The Islamic State Is Destroying Thousands of Years of Cultural and Literary History

AP

The human cost of the rise of the Islamic State group is well-documented: thousands shot or killed, women forced into sex slavery and billions in forced tribute and stolen resources. However, a less well-known but still important cost is the massive damage IS fighters have wrought upon the culture and history of Iraq, where militants have busied themselves destroying statues, bulldozing archaeological sites and burning books.

What IS is doing: The Iraqi Cultural Center, a nonprofit institution that works as the Washington D.C., arm of the Iraqi Ministry of Culture, has been regularly posting news of the Islamic State group's destruction of archaeological sites, cultural centers and various collections of literature and art. From the medieval citadel at Tal Afar to the central museum in Mosul, areas where IS fighters have usurped local authorities have become places where relics are at constant risk of being purged.

A video of IS militants destroying statues at Mosul Museum recently surfaced and outraged the world. The Los Angeles Times argued it may just be a fabrication intended both to inspire new recruits and provide cover for the mass looting of said artifacts, since many of the statues destroyed appeared to be plaster replicas.

But antiquities expert Christopher Jones, who analyzed videos released by the group in a two-part series, concluded that the damage in the Mosul area was nonetheless astonishingly bad. For example, Jones noted the destruction of original Assyrian statues from the Nergal Gate in the ruins of Nineveh near Mosul, which date back to 704-690 B.C.:

Source: Christopher Jones
Source: Christopher Jones

Nearby, IS fighters defaced other statues that were less well-preserved than the originals, but still irreplaceable:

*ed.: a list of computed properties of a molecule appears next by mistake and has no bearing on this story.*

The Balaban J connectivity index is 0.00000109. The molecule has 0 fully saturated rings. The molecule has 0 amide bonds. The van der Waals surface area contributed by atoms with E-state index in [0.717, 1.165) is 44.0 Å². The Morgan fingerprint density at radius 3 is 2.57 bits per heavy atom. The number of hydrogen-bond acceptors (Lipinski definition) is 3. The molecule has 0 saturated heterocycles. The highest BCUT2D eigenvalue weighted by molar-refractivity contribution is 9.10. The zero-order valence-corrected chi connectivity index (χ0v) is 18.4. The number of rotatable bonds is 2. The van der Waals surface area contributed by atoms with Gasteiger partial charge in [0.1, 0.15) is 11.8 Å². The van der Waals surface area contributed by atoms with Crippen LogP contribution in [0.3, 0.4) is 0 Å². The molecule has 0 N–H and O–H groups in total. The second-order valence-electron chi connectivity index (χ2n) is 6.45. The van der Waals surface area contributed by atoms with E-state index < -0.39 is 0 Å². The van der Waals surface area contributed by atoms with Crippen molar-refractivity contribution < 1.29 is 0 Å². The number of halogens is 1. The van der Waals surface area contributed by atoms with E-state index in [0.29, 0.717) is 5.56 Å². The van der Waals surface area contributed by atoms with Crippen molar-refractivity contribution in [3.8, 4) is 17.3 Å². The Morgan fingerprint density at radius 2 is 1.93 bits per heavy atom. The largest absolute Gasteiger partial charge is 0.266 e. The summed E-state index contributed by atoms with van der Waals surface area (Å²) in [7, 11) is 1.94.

Source: Christopher Jones
Source: Christopher Jones
Source: Christopher Jones
Source: Christopher Jones
Source: Christopher Jones
Source: Christopher Jones

Jones called the destruction of artifacts at Mosul Museum "absolutely devastating," highlighting the damage done to relics from the Roman-era city of Hatra. While he confirmed that some of the works destroyed were replicas with the originals safely stored elsewhere, others appeared to depict the destruction of genuine items.

Source: Christopher Jones
Source: Christopher Jones
Source: Christopher Jones
Source: Christopher Jones
Source: Christopher Jones
Source: Christopher Jones
Source: Christopher Jones
Source: Christopher Jones

"The damage by ISIS to the artistic legacy of Hatra has been catastrophic," Jones writes. "This tragedy is compounded by the fact that Hatrene sculpture has been chronically understudied. ... The primary publication of the finds is in an Arabic-language book often inaccessible in the West. Very few scholars outside of Iraq have had the opportunity to study the statues."

The damage done to the museum was bad enough, but IS fighters reportedly also bulldozed the Hatra site itself. Nearby, militants subsequently did the same to the city of Dur Sharrukin, which was founded in 717 B.C. They also carried out destruction at the palace of Nimrud, bulldozing parts of the site and destroying others with sledgehammers, drills and explosives.

Literature gets the same treatment. The Guardian reports that 100,000 books and manuscripts seized from Mosul's central library had been incinerated by militants using IEDs, an act UNESCO described as "one of the most devastating acts of destruction of library collections in human history." According to the Fiscal Times, about 8,000 of the pieces were rare or old. IS fighters reportedly left some Islamic manuscripts untouched.